To keep carrots as long as possible during winter, place them in a cool, dry, ventilated spot that never freezes.
- The best way to keep them is in a crate filled with dry sand.
Species and varieties of carrot
There are a great number of carrot species for sale, many of them F1 hybrids.
There are over 510 types of carrots cultivated throughout the world.
Interesting carrot varieties
- ‘De la Halle’ – very productive open field variety, sown from March to May.
- ‘De Saint-Valery’ – productive, hardy, sown from July to November.
- ‘Tilques Giant’ – very long, hardy, sown from July to November.
- ‘Nanco’ – one of the best F1 hybrids, sown from February to March.
- ‘Nandor’ – long and thin root, sown from March to May.
- ‘Nantaise’ – quite the ordinary one, but delicious, sown from March to May.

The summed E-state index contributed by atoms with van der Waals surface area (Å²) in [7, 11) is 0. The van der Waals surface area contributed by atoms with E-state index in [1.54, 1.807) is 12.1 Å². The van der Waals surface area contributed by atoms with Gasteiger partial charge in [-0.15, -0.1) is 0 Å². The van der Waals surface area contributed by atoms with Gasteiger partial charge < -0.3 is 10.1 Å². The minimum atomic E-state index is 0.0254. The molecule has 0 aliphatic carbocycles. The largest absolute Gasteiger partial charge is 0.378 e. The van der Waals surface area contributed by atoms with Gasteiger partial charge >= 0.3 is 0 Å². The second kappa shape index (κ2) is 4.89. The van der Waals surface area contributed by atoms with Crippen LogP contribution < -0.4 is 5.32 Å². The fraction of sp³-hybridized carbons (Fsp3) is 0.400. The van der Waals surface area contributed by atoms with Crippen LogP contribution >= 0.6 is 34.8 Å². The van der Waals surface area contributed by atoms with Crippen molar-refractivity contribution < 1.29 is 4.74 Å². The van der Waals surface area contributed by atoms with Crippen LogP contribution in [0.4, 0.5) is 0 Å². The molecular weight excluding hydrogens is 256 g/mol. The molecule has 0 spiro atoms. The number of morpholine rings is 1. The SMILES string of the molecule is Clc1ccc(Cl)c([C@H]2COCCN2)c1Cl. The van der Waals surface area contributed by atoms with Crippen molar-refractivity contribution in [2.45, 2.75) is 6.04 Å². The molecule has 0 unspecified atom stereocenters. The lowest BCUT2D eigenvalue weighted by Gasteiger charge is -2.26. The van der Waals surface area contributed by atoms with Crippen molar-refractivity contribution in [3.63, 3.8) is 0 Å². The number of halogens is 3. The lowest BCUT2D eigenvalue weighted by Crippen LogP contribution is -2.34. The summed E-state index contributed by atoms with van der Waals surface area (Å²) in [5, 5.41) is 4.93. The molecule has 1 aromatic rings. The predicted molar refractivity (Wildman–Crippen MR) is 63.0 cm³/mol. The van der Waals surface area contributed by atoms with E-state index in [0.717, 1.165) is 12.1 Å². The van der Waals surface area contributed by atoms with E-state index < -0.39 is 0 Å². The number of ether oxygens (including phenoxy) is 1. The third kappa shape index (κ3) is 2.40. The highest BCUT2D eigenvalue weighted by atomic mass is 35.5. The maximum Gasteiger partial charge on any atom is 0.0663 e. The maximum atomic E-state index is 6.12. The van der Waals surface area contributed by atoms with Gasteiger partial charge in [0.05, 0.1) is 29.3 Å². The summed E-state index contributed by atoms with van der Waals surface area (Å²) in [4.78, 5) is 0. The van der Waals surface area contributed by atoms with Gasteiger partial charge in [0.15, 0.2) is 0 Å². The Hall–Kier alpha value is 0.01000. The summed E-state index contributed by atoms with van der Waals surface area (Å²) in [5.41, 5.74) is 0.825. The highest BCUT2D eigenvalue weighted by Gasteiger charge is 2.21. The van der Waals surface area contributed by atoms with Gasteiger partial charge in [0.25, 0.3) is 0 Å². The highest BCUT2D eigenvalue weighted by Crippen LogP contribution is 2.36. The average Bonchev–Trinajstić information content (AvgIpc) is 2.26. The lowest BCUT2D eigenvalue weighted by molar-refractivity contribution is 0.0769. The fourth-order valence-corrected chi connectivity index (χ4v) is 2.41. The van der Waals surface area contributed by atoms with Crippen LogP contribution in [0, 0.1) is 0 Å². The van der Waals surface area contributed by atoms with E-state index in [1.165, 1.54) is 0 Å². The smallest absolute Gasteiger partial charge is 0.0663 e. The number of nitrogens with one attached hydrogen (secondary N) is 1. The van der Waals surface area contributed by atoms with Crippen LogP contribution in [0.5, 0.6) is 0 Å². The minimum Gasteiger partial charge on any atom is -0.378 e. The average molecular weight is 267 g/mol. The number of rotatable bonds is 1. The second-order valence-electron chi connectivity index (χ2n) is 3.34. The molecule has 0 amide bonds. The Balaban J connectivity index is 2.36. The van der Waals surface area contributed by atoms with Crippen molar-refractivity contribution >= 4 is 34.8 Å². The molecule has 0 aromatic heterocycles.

- ‘Solist’ – very tasty, mixed use, easy to grow, sown from April to June.
- ‘Suko’ – very tasty, mixed use, easy to grow, sown from February to March.
Fun, unconventional varieties
- ‘Bellot’ – early carrot with a short root.
- ‘Tip-Top’ – with very long roots, keeps very well.
- ‘F1 Balin’ – beautiful hybrid variety with sweet round roots.
- ‘Touchon’ – with firm flesh, for the earliest sowing.
- ‘F1 Ascania’ – for late season, keeps very well.
All there is to know about carrot
Carrot is a biennial vegetable that belongs to the Apiaceae family.
It’s possible to grow carrot in virtually any climate, and it can be harvested from June to November if you plant different varieties.
It is common knowledge that carrots boast high levels of vitamins A and C, as well as carotene.
It can be savored both cooked and raw, and this helps intestinal transit.
Finally, although this plant is truly a perennial, in our colder climates it is grown as an annual.
Smart tip about carrot
A carrot contains high levels of carotene, which is a nutrient that makes your skin glow if you make it part of your diet!
- Health: health benefits of carrot